Our elections are analogous because we are trapped in a scenario in which it seems impossible to behave rationally and have a positive outcome for all, or even most. Presume we live in a roughly 50-50 country, where people are split down the middle. After an election, half of the people are ecstatic, half the people are devastated, and all of the people can barely stand each other. There is, however, a way to solve the dilemma problem. It is a solution in which both sides are at least better off: limited government.

 

Our federal government is a behemoth. The fiscal year 2019 budget stands at $4.5 trillion, which is 21.3 percent of GDP. The current federal debt, on paper, exceeds $22 trillion and has grown on average nearly a trillion dollars a year over the last decade. Off the balance sheet, the unfunded liabilities could add at least another $50 trillion, depending on how it is estimated. The federal government employs approximately 2 million people.

 

There are 15 executive departments, and the number of agencies depends on who is counting, and how. As citizens, we experience an ever-growing expanse of government, impacting virtually every aspect of our lives. Thus, elections become commensurately impactful. Those who win elections direct this bloated mass of resources and power in a manner which the losing party inevitably finds antithetical.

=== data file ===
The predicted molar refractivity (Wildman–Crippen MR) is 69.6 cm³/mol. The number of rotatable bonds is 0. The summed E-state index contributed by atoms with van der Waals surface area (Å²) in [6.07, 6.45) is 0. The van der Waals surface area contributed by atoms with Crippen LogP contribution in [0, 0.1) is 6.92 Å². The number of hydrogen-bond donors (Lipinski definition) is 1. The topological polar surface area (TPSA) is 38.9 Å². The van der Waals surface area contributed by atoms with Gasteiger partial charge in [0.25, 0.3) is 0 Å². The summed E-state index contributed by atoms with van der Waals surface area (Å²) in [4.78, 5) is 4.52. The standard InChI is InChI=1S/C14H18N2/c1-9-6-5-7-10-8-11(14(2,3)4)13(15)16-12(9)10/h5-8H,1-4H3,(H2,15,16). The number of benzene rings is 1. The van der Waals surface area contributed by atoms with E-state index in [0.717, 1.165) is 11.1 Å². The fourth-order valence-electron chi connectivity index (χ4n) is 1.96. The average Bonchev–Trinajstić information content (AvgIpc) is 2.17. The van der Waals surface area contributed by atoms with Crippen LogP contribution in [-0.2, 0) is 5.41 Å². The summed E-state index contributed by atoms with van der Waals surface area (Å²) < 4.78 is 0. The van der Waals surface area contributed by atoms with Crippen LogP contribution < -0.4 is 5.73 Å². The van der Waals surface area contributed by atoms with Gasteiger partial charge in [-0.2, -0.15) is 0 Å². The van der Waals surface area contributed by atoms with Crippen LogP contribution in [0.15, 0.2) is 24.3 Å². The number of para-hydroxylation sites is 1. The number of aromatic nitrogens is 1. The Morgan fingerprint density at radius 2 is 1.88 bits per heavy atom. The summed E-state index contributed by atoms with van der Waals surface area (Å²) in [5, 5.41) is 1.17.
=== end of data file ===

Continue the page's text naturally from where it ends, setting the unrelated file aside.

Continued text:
Increased Partisanship

 

Of course, emotions are not some mathematical game theory problem. The results are real and impactful. They have become rather binary, and we have become vastly forked along political lines. But there is a correlation in our prisoner’s dilemma puzzle between the severity of outcome and the power of the government. The less impactful government is on our lives, the less a binary election matters. The more impactful government is in one’s life, the more extreme the results of an election will be. Is everyone willing to simply flip a coin to be extremely happy or extremely bitter? That is where we currently stand.